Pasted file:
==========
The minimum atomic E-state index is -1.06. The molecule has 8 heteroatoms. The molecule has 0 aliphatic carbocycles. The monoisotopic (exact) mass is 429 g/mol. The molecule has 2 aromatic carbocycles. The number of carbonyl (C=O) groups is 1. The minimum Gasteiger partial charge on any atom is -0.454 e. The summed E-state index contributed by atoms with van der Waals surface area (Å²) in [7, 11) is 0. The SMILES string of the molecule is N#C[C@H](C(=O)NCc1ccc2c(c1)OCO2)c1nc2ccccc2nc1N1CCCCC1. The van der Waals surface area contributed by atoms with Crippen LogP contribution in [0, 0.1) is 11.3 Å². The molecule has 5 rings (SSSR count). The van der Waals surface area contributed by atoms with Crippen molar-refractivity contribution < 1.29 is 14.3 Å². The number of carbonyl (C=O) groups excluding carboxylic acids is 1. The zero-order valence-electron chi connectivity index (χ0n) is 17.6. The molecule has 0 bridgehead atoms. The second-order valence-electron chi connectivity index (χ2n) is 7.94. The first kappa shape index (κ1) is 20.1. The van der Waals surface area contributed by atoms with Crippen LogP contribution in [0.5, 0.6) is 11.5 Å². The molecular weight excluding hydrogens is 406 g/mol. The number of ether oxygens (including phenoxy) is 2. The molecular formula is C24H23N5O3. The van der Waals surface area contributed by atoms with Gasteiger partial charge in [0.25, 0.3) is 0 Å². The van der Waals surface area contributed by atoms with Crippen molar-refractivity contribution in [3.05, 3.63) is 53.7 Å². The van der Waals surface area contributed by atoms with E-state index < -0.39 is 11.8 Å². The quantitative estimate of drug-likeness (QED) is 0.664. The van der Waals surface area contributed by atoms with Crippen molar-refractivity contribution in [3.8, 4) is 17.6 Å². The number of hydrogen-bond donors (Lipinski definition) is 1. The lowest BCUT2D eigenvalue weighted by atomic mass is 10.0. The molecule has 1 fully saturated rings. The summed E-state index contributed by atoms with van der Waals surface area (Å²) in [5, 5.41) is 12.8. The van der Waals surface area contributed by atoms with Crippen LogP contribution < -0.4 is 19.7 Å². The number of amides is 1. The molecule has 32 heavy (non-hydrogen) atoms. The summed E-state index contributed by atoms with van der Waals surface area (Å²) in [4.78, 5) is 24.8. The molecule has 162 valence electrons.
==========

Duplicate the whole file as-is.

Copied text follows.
The minimum atomic E-state index is -1.06. The molecule has 8 heteroatoms. The molecule has 0 aliphatic carbocycles. The monoisotopic (exact) mass is 429 g/mol. The molecule has 2 aromatic carbocycles. The number of carbonyl (C=O) groups is 1. The minimum Gasteiger partial charge on any atom is -0.454 e. The summed E-state index contributed by atoms with van der Waals surface area (Å²) in [7, 11) is 0. The SMILES string of the molecule is N#C[C@H](C(=O)NCc1ccc2c(c1)OCO2)c1nc2ccccc2nc1N1CCCCC1. The van der Waals surface area contributed by atoms with Crippen LogP contribution in [0, 0.1) is 11.3 Å². The molecule has 5 rings (SSSR count). The van der Waals surface area contributed by atoms with Crippen molar-refractivity contribution < 1.29 is 14.3 Å². The number of carbonyl (C=O) groups excluding carboxylic acids is 1. The zero-order valence-electron chi connectivity index (χ0n) is 17.6. The molecule has 0 bridgehead atoms. The second-order valence-electron chi connectivity index (χ2n) is 7.94. The first kappa shape index (κ1) is 20.1. The van der Waals surface area contributed by atoms with Crippen LogP contribution in [0.5, 0.6) is 11.5 Å². The molecular weight excluding hydrogens is 406 g/mol. The number of ether oxygens (including phenoxy) is 2. The molecular formula is C24H23N5O3. The van der Waals surface area contributed by atoms with Gasteiger partial charge in [0.25, 0.3) is 0 Å². The van der Waals surface area contributed by atoms with Crippen molar-refractivity contribution in [3.05, 3.63) is 53.7 Å². The van der Waals surface area contributed by atoms with E-state index < -0.39 is 11.8 Å². The quantitative estimate of drug-likeness (QED) is 0.664. The van der Waals surface area contributed by atoms with Crippen molar-refractivity contribution in [3.8, 4) is 17.6 Å². The number of hydrogen-bond donors (Lipinski definition) is 1. The lowest BCUT2D eigenvalue weighted by atomic mass is 10.0. The molecule has 1 fully saturated rings. The summed E-state index contributed by atoms with van der Waals surface area (Å²) in [5, 5.41) is 12.8. The van der Waals surface area contributed by atoms with Crippen LogP contribution < -0.4 is 19.7 Å². The number of amides is 1. The molecule has 32 heavy (non-hydrogen) atoms. The summed E-state index contributed by atoms with van der Waals surface area (Å²) in [4.78, 5) is 24.8. The molecule has 162 valence electrons.